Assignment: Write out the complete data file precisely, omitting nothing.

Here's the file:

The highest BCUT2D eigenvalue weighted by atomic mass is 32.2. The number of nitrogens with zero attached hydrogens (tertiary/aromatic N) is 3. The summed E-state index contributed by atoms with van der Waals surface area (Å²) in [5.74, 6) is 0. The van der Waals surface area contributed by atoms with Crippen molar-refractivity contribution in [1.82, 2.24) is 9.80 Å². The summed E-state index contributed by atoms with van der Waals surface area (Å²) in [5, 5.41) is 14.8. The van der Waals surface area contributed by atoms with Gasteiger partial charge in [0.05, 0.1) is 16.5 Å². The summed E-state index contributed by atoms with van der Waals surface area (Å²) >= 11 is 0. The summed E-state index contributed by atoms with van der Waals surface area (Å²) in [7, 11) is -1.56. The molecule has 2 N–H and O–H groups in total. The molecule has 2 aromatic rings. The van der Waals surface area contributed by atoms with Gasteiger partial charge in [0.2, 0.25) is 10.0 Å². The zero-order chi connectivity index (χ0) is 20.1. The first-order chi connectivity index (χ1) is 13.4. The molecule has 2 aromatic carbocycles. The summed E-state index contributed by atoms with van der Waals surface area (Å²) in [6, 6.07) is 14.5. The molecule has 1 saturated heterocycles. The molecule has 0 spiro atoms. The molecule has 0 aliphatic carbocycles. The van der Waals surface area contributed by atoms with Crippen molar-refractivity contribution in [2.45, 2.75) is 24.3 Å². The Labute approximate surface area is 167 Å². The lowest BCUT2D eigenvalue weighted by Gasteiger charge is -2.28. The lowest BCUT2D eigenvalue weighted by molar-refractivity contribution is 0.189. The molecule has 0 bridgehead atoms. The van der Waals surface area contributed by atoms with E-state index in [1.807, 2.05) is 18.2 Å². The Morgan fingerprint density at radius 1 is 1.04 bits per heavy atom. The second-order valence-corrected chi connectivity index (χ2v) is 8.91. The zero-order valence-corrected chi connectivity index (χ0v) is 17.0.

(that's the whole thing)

The highest BCUT2D eigenvalue weighted by atomic mass is 32.2. The number of nitrogens with zero attached hydrogens (tertiary/aromatic N) is 3. The summed E-state index contributed by atoms with van der Waals surface area (Å²) in [5.74, 6) is 0. The van der Waals surface area contributed by atoms with Crippen molar-refractivity contribution in [1.82, 2.24) is 9.80 Å². The summed E-state index contributed by atoms with van der Waals surface area (Å²) in [5, 5.41) is 14.8. The van der Waals surface area contributed by atoms with Gasteiger partial charge in [0.05, 0.1) is 16.5 Å². The summed E-state index contributed by atoms with van der Waals surface area (Å²) >= 11 is 0. The summed E-state index contributed by atoms with van der Waals surface area (Å²) in [7, 11) is -1.56. The molecule has 2 N–H and O–H groups in total. The molecule has 2 aromatic rings. The van der Waals surface area contributed by atoms with Gasteiger partial charge in [0.2, 0.25) is 10.0 Å². The zero-order chi connectivity index (χ0) is 20.1. The first-order chi connectivity index (χ1) is 13.4. The molecule has 2 aromatic carbocycles. The summed E-state index contributed by atoms with van der Waals surface area (Å²) in [6, 6.07) is 14.5. The molecule has 1 saturated heterocycles. The molecule has 0 spiro atoms. The molecule has 0 aliphatic carbocycles. The van der Waals surface area contributed by atoms with Crippen molar-refractivity contribution in [2.45, 2.75) is 24.3 Å². The Labute approximate surface area is 167 Å². The lowest BCUT2D eigenvalue weighted by Gasteiger charge is -2.28. The lowest BCUT2D eigenvalue weighted by molar-refractivity contribution is 0.189. The molecule has 0 bridgehead atoms. The van der Waals surface area contributed by atoms with E-state index in [1.807, 2.05) is 18.2 Å². The Morgan fingerprint density at radius 1 is 1.04 bits per heavy atom. The second-order valence-corrected chi connectivity index (χ2v) is 8.91. The zero-order valence-corrected chi connectivity index (χ0v) is 17.0.